“There’s no joy. There’s no happiness. There’s no celebration,” he tells Guardian Australia.

“But I’m not let down, it’s a good day. We’ve got this report, what happened to us is written down and documented. The evidence is there for all to see.”

Since mid-2021, Fearnett has been fighting for recognition from the Victorian government for the abuse he and other children allegedly suffered at the hands of paedophile teachers at Beaumaris primary school in the 1960s and 1970s.

Through his advocacy and that of other victim-survivors, the government established a board of inquiry into allegations of child abuse at the school in mid-2023.

Its report, tabled in parliament on Wednesday, identified 109 alleged victims of the four teachers at the centre of the allegations: Graham Steele, Darrell Ray, David MacGregor and “Wyatt”, a pseudonym used for legal reasons.

All four were teachers at Beaumaris primary in the 60s and 70s, though the inquiry was also expanded to examine 23 other schools where they worked.

Three of the alleged perpetrators – Ray, Wyatt and MacGregor – have been convicted of child sexual abuse offences. Steele was never prosecuted before his death in 2013.

About 120 victim-survivors and their loved ones shared their experiences with the board of inquiry. Most who gave evidence were aged between nine and 12 years old at the time of the alleged abuse.

  • Sign up for Guardian Australia’s free morning and afternoon email newsletters for your daily news roundup

They recalled being sexually abused in the school library, office, sick bay and classrooms, in front of other students, at school camps or on trips away.

Victim-survivors spoke of how the alleged perpetrators made them feel “special”, or took an interest in their hobby, such as reading or sport, in an effort to manipulate them and isolate them from peers and other adults.

The board of inquiry said for many, the alleged abuse has had lifelong effects, including on their mental health and wellbeing, relationships, education and employment.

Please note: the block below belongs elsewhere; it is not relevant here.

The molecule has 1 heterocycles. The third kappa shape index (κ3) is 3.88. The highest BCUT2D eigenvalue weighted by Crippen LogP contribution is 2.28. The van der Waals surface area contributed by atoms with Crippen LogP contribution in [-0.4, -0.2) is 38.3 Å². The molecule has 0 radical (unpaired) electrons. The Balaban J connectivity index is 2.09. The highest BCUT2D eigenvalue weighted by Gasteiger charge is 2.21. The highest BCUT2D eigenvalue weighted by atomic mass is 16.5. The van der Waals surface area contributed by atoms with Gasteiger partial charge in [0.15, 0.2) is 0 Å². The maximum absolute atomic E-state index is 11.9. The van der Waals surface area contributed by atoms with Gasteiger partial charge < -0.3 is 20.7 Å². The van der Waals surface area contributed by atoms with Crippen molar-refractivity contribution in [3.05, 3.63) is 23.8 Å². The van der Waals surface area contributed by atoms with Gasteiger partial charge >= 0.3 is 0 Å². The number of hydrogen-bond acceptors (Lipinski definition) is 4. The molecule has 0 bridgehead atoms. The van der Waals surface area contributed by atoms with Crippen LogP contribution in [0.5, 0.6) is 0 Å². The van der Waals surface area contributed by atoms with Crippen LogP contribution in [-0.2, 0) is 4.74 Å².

“For some people, the weight of trauma can be too heavy to bear, and their loss causes deep grief for those left behind,” the report said.

“Earl” attended Beaumaris primary school from the late 60s until the mid-70s. For legal reasons, the inquiry gave him and the teacher who abused him pseudonyms.

“The worst stuff happened to us when we went to footy, because we were with them from 8am in the morning until 8pm at night,” he says.

“I was lucky because my dad was an umpire, so sometimes he would drive me home. But I’ll never forget all the kids pushing and shoving to get into the car with us to avoid being alone with [the abuser].

“It was always the weaker ones that got left behind.”

Earl says his behaviour went “off the rails” after the abuse and he was eventually told to leave high school.

“I just went from a happy-go-lucky kid living in that beautiful cul de sac called Beaumaris to a really bitter young man among a hornet’s nest of paedophiles,” he says.

Earl kept the alleged abuse to himself for 50 years but found that the inquiry provided him with the closure he needed to move forward.

“I’ve got the rest of my life to live,” he says. “I’ll never forget it but I need to start to move on.”

It’s a similar feeling for Rick Turner, another Beaumaris primary alleged victim-survivor, who along with Fearnett, attended every day of the inquiry’s public hearings.

“I have found the whole experience very healing,” he says.

“A lot of people will say that today was symbolic and it doesn’t mean much but I think that sometimes that is important too.

“For what happened to be acknowledged, while it is triggering … we need to have these conversations to move forward.”

All three men back the inquiry’s recommendation for a statewide truth-telling and accountability process for victim-survivors from other state schools.

Turner says it’s key this occurs prior to a state apology, another recommendation that has already been accepted by the government.

“If they don’t understand what’s happened in other schools, I don’t see how they can meaningfully apologise for the harm that’s occurred,” he says.

The Sandringham MP, Brad Rowswell, whose electorate takes in Beaumaris, has called on the government to implement a statewide inquiry into historical child sexual abuse in government schools.

“Anything less than this is unacceptable,” he said.

In Australia, children, young adults, parents and teachers can contact the Kids Helpline on 1800 55 1800; adult survivors can seek help at Blue Knot Foundation on 1300 657 380. In the UK, the NSPCC offers support to children on 0800 1111, and adults concerned about a child on 0808 800 5000. The National Association for People Abused in Childhood (Napac) offers support for adult survivors on 0808 801 0331. In the US, call or text the Childhelp abuse hotline on 800-422-4453. Other sources of help can be found at Child Helplines International

Explore more on these topics

  • Victoria
  • Australian education
  • Crime – Australia
  • Victorian politics
  • Rape and sexual assault
  • news
Share

Reuse this content